The annual Great Port Townsend Bay Kinetic Sculpture Race is a unique event perfect for an October weekend getaway in Washington.
If you’re the type of person who loves kitschy places and events, they aren’t hard to find. You just have to know where to look. Central Poland has a country music festival built around American country western tunes, Paris has a sewer tour that could end up being the highlight of a romantic visit to the City of Light, and Bunol, Spain, celebrates local agriculture by hosting thousands of people who throw tomatoes at each other at a festival each year.
If you’re staying in the U.S., it’s also possible to find events that are so bad, they’re actually really good. In the Pacific Northwest, Port Townsend, Washington, hosts a kinetic sculpture race that includes all types of people-powered contraptions that take over the streets for one weekend in autumn every year. For the uninitiated, think of it as a Monty Python-esque parade/road rally filled with an assortment of bizarre contraptions operated by racers who must complete a two-day, 10-mile course that includes a short dunk in Port Townsend Bay next to downtown, a run through a sand pit at Fort Worden, and a slog through a mud bog at Jefferson County Fairgrounds.
This crazy race is the thing that helped this writer fall in love with this quirky, artsy town on the Olympic Peninsula. Even better, the event unexpectedly helped improve a father-son relationship when all this dad was looking for was a way to amuse his 7-year-old son while his wife was out of town at a family reunion. Admittedly, some people might balk at the idea of taking a kid who doesn’t like surprises to a chaotic road rally. The list of things that could go wrong is extensive, but when you’ve got a whole weekend to entertain a kid who is easily bored, anything is worth a shot.
An Artsy Town for a Funky Race
The Great Port Townsend Bay Kinetic Sculpture Race may rely on people power to stay in motion, but the main way to get to Port Townsend from Seattle is an old-fashioned ride on the ferry. There is little direct public transit from the Emerald City to Port Townsend, and traveling by car is the only way to get there ahead of the pack.
At first look, the town of Port Townsend may seem like a simple, pretty, 19th-century town in the upper left hand corner of the country. It’s one of only three historic Victorian seaports in the country, and the locals take that status seriously, celebrating the town’s heritage with the prominently located Northwest Maritime Center on the waterfront, various regattas, and a Wooden Boat Festival every year.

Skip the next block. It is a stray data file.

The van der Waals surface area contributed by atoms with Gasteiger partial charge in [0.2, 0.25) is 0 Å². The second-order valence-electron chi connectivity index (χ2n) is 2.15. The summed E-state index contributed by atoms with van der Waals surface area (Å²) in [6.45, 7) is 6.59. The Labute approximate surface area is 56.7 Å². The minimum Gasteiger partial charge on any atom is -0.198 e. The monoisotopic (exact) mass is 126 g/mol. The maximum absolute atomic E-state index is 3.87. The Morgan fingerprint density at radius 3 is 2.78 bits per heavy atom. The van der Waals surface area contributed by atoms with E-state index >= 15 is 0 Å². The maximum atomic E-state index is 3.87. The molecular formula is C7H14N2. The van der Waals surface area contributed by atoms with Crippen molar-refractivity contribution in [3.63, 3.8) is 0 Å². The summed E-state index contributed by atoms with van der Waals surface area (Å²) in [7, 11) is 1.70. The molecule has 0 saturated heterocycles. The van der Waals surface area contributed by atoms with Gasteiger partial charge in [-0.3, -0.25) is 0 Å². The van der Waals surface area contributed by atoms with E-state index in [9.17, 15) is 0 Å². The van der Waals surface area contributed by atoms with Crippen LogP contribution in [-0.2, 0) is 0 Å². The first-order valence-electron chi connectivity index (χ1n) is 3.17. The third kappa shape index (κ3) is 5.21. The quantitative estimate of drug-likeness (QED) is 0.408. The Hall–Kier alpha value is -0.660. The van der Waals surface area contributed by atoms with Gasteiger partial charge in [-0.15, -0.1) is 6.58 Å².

Underneath the surface of all the Queen Anne architecture and a historic district filled with 120-year-old brick buildings beats the heart of a wild woman. The local cinema is an art house theater that hosts a film festival with some of the movies shown outdoors on a blow-up movie screen. It hosts the Brass Screw Confederacy steampunk extravaganza in June, and when all the tourists disappear in October, the artsy locals let their hair down and start building some of the craziest conveyances you’ve ever seen for the race.
Over the years, my favorite sculptures have included a giant wheel, a fire-spewing tractor, and a contraption that looked like a toilet with the number two on the side, presumably to entice fans to yell, “Go number two! Go number two!” as it pedaled through the race.
Preparing for the Race
I wasn’t sure if my son would enjoy these spectacles. The challenge was that he always wanted to know where we were going and what to expect when we got there — and I loved the element of surprise. Over the years I had learned not to surprise him, but I wasn’t sure how to explain a kinetic sculpture race to a 7-year-old.
The one thing I knew was that my son loves building things, from Lincoln Log ranch houses to whole towns made of Lego blocks. I decided to ask the organizers if we could show up the week before and help out. In reality, we didn’t actually build much, but my son’s eyes lit up when we rode in the wheeled chassis of a sculpture and again when he watched a participant build a spider sculpture that would eventually have moving legs.
Knowing he loves to roll around in the sand, I also took him to the beach at Fort Worden on the edge of town. Originally built as one of three army bases to protect Puget Sound from invasion in the early 1900s, it’s now a 433-acre park with lodging in restored officers’ quarters, old armaments to climb on, and a beach filled with driftwood ready for building. By the time we left, my son was a happy camper.
An Amazing Connection
In the end, the beach was calling, and it was time to go. We never made it to the finish line, but I was still the victor. It’s not always easy to predict what each day will bring, but at least I’m sure of one thing: My son and I will always have Port Townsend.
You will see some bizarre and interesting contraptions if you choose this wild adventure. Be sure to take plenty of photos and share them with us on Instagram.